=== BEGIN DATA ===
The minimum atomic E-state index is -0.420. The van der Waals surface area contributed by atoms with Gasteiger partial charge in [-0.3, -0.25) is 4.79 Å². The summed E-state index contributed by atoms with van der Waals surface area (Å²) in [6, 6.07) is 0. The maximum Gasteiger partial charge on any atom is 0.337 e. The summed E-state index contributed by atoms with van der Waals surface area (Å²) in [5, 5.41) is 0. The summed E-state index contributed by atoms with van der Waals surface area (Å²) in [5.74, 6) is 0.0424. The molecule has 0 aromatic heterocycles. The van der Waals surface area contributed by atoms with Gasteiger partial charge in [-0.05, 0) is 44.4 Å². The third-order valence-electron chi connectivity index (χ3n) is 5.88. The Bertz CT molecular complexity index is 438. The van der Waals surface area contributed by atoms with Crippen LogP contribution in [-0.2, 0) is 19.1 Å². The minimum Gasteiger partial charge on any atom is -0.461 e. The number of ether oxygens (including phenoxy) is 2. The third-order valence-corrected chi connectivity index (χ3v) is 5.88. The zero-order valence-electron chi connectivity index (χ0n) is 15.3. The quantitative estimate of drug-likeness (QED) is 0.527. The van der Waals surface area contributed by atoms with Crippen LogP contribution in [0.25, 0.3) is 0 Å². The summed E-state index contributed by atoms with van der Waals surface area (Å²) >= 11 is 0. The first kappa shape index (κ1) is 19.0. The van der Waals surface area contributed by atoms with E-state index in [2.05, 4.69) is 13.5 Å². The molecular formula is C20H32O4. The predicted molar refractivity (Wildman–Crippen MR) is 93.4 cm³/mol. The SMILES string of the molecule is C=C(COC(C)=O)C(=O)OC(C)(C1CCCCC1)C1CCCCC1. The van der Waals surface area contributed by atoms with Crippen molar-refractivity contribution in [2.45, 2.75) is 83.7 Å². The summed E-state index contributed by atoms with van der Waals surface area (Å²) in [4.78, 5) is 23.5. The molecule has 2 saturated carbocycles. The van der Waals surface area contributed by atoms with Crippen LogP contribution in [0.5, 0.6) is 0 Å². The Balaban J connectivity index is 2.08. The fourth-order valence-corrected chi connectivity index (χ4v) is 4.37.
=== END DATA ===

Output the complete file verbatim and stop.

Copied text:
The minimum atomic E-state index is -0.420. The van der Waals surface area contributed by atoms with Gasteiger partial charge in [-0.3, -0.25) is 4.79 Å². The summed E-state index contributed by atoms with van der Waals surface area (Å²) in [6, 6.07) is 0. The maximum Gasteiger partial charge on any atom is 0.337 e. The summed E-state index contributed by atoms with van der Waals surface area (Å²) in [5, 5.41) is 0. The summed E-state index contributed by atoms with van der Waals surface area (Å²) in [5.74, 6) is 0.0424. The molecule has 0 aromatic heterocycles. The van der Waals surface area contributed by atoms with Gasteiger partial charge in [-0.05, 0) is 44.4 Å². The third-order valence-electron chi connectivity index (χ3n) is 5.88. The Bertz CT molecular complexity index is 438. The van der Waals surface area contributed by atoms with Crippen LogP contribution in [-0.2, 0) is 19.1 Å². The minimum Gasteiger partial charge on any atom is -0.461 e. The number of ether oxygens (including phenoxy) is 2. The third-order valence-corrected chi connectivity index (χ3v) is 5.88. The zero-order valence-electron chi connectivity index (χ0n) is 15.3. The quantitative estimate of drug-likeness (QED) is 0.527. The van der Waals surface area contributed by atoms with Crippen LogP contribution in [0.25, 0.3) is 0 Å². The summed E-state index contributed by atoms with van der Waals surface area (Å²) >= 11 is 0. The first kappa shape index (κ1) is 19.0. The van der Waals surface area contributed by atoms with E-state index in [2.05, 4.69) is 13.5 Å². The molecular formula is C20H32O4. The predicted molar refractivity (Wildman–Crippen MR) is 93.4 cm³/mol. The SMILES string of the molecule is C=C(COC(C)=O)C(=O)OC(C)(C1CCCCC1)C1CCCCC1. The van der Waals surface area contributed by atoms with Crippen molar-refractivity contribution in [2.45, 2.75) is 83.7 Å². The summed E-state index contributed by atoms with van der Waals surface area (Å²) in [4.78, 5) is 23.5. The molecule has 2 saturated carbocycles. The van der Waals surface area contributed by atoms with Crippen LogP contribution in [0.5, 0.6) is 0 Å². The Balaban J connectivity index is 2.08. The fourth-order valence-corrected chi connectivity index (χ4v) is 4.37.